There are a few phrases in the English language that signify something epic: tallest mountain, deepest ocean, hottest desert, most hot dogs eaten. When you hear these, you know that you are dealing with the far edges of imagination. This week, we’ve learned that we can add to this, as a powerful lake effect storm is threatening snowfall records in Buffalo. You know that the phrase “Buffalo’s biggest snowfall” is something extreme, and you wonder how you would handle it.
Well, most people won’t have to deal with 70 inches of snow (I am almost crying just typing that). The lake effect only hits the lucky few. But except for a few parts of the country, we’re all going to have to accept that winter is not just coming, but is already here. All 50 states saw freezing temperatures this week, so chances are you’ll have some cold, whether you are used to it or not. Luckily, a screwy climate has developed nearly in tandem with the rise of smartphones and mobile tech, and those combined with the internet of things can help to make winter more manageable, if not exactly fun.
Waking up with time to shovel
If you live in a cold-weather area, you know the feeling of waking up, coming into consciousness through a cloud of warm dreams and a veil of thick blankets, and hearing a disturbing sound interfering with the last vestiges of peace. That repetitive skritttch of a shovel, or even worse, the roar of a snowblower, letting you know that it came down last night. You look over at the clock, and realize that you are waking up too late to clear off your car, warm it up, maybe shovel yourself out, and still get to work on time. It’s a horrible feeling, and really the only response is to curl back into bed. But there are only so many days you can do that.
For other days, you can employ the Winter Wake Up, good for both Android and iOS phones. This is an app that reads the weather and knows when it snows, or even when there is a frost in your area that will delay your commute, and it will wake you up earlier so you can deal with it. Granted, that might not be the most pleasant way to wake up, but it is better than the dread of dealing with winter and running late.
Weather Watchers and connectivity make sure that you aren’t caught off-guard
What the Winter Wake Up does is a mild, though very practical, example of geo-targeting. We’ve talked about how geo-targeting can help in extreme weather by letting you know very specifically if something is coming your way. With new technology, we can take that to an even higher level.
For example, imagine that you are driving and your smartphone (or bluetooth enabled and connected device in your car) lets you know that there is some danger coming your way: a snowstorm, flooded roads, a huge traffic jam that can get ugly (remember, traffic jams during heavy snow can be very dangerous as cars can get completely trapped). But imagine that a weather alert not only goes off, but also provides you with instant rerouting information, and even steers you to the best places to go to ride out the storm. The connectivity inherent in our devices will soon allow this to happen. You can send a message to your family that you are staying at X location, all while getting directions there and avoiding the worst traffic and danger. Hotels can even offer instant booking information if people need to stay the night somewhere.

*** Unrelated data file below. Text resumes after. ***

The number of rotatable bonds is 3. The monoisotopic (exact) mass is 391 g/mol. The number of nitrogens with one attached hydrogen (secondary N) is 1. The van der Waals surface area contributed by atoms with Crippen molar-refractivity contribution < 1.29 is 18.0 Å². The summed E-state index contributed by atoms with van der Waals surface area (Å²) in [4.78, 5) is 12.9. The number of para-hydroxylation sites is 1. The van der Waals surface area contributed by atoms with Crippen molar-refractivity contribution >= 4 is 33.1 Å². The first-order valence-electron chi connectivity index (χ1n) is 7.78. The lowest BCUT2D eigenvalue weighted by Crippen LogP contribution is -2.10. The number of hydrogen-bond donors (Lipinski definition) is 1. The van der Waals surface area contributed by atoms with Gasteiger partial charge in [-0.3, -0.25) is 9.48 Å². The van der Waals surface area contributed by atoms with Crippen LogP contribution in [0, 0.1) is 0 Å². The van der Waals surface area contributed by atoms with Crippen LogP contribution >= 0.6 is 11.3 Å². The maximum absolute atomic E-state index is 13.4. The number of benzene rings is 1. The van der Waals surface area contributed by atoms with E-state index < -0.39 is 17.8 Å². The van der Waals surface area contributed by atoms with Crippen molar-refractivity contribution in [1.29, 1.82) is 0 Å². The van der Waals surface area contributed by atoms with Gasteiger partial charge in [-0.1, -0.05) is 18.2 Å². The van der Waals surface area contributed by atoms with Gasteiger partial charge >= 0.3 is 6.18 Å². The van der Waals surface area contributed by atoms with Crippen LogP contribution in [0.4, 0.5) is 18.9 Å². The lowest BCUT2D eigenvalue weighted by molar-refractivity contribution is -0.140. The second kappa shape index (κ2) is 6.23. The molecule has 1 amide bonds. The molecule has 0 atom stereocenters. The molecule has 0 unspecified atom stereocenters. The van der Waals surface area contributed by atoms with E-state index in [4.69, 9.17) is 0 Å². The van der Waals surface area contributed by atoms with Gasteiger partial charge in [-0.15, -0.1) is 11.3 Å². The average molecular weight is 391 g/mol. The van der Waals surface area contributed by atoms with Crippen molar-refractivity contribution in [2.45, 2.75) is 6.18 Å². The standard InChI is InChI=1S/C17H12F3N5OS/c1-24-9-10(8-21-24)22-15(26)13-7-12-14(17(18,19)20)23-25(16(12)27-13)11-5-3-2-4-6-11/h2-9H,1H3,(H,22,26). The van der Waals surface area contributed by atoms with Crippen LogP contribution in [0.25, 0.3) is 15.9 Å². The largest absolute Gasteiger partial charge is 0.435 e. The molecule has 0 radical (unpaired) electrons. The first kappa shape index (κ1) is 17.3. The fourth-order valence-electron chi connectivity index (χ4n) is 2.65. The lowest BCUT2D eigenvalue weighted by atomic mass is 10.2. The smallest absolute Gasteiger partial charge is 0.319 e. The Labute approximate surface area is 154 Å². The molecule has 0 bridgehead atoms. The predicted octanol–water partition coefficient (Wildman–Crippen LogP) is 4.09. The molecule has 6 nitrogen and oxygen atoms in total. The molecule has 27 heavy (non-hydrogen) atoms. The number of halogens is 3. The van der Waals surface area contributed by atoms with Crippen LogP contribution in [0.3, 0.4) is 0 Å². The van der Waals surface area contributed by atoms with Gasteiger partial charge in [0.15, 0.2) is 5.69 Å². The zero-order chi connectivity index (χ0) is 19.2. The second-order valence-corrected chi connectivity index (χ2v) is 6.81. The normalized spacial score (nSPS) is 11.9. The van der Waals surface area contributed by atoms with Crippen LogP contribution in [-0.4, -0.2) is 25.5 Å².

Basically, how it would go looks like this: you’re driving, and get a message that the road is closed up ahead due to heavy snow, and that there is a traffic jam. Your phone connects to see what area hotels have room, and book you a spot if needed. You get off the road before you hit the rough spot, and arrive warm, and, most importantly, safe at your destination.
Finding a spot becomes easier with parking apps
After the drama of the last entry, finding a parking spot seems at best like small beer. But to anyone who has had the headache of driving around looking for spots in a snowy area, when they’ve been reduced by plowing, made more difficult by “dibs” (a Chicago tradition), and just overall more frustrating by tricky conditions, finding a spot can seem like life and death.
Well, help has come, thanks to your smartphone and crowdsourcing. Crowdsourced apps helps locate spots, and your phone can guide you to them. This is one of those “tipping point” technologies where if no one uses it then it doesn’t work, but once it reaches a threshold, it become indispensable. Even more than that, though, if cities get involved and have smart spots connected to the Internet of Things, as some cities have begun to do, then you don’t need crowdsourcing. The spots will reveal themselves when they are open and when they expect to be free.
There are some cities that are using mobile tech and the Internet of Things to make life easier in the winter – parking is just part of that. Chicago, which has seen mayors booted due to poor snow response, is using smart technology to, among other things, figure out the best way to store, maintain, and distribute salt during the winter months. Running out, or using it in places where it isn’t needed, can be political (and sometimes tragically real) death.
So apps won’t make the snow go away, and we can just keep expecting more extreme weather. But with smartphones, mobile technology, and the cooperation of progressive, forward-minded politicians, we can maybe mitigate the worst of it. Still, I recommend staying inside.
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